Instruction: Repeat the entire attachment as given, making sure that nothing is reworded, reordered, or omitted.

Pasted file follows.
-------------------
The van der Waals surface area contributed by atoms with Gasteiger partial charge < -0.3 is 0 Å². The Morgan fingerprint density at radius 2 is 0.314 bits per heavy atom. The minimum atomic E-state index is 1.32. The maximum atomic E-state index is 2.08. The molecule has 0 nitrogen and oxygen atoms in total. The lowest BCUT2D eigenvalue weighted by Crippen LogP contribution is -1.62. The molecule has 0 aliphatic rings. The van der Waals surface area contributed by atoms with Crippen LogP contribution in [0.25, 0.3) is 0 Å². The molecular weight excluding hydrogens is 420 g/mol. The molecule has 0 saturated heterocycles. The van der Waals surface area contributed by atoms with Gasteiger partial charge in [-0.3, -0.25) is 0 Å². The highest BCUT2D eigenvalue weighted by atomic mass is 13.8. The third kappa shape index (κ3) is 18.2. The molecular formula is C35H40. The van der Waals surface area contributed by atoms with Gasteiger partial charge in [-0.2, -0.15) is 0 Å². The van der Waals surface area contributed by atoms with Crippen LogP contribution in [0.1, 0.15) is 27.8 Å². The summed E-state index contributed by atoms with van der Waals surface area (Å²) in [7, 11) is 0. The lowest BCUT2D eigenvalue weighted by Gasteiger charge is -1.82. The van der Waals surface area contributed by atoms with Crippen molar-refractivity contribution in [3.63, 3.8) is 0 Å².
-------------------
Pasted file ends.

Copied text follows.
The van der Waals surface area contributed by atoms with Gasteiger partial charge < -0.3 is 0 Å². The Morgan fingerprint density at radius 2 is 0.314 bits per heavy atom. The minimum atomic E-state index is 1.32. The maximum atomic E-state index is 2.08. The molecule has 0 nitrogen and oxygen atoms in total. The lowest BCUT2D eigenvalue weighted by Crippen LogP contribution is -1.62. The molecule has 0 aliphatic rings. The van der Waals surface area contributed by atoms with Crippen LogP contribution in [0.25, 0.3) is 0 Å². The molecular weight excluding hydrogens is 420 g/mol. The molecule has 0 saturated heterocycles. The van der Waals surface area contributed by atoms with Gasteiger partial charge in [-0.3, -0.25) is 0 Å². The highest BCUT2D eigenvalue weighted by atomic mass is 13.8. The third kappa shape index (κ3) is 18.2. The molecular formula is C35H40. The van der Waals surface area contributed by atoms with Gasteiger partial charge in [-0.2, -0.15) is 0 Å². The van der Waals surface area contributed by atoms with Crippen LogP contribution in [0.1, 0.15) is 27.8 Å². The summed E-state index contributed by atoms with van der Waals surface area (Å²) in [7, 11) is 0. The lowest BCUT2D eigenvalue weighted by Gasteiger charge is -1.82. The van der Waals surface area contributed by atoms with Crippen molar-refractivity contribution in [3.63, 3.8) is 0 Å².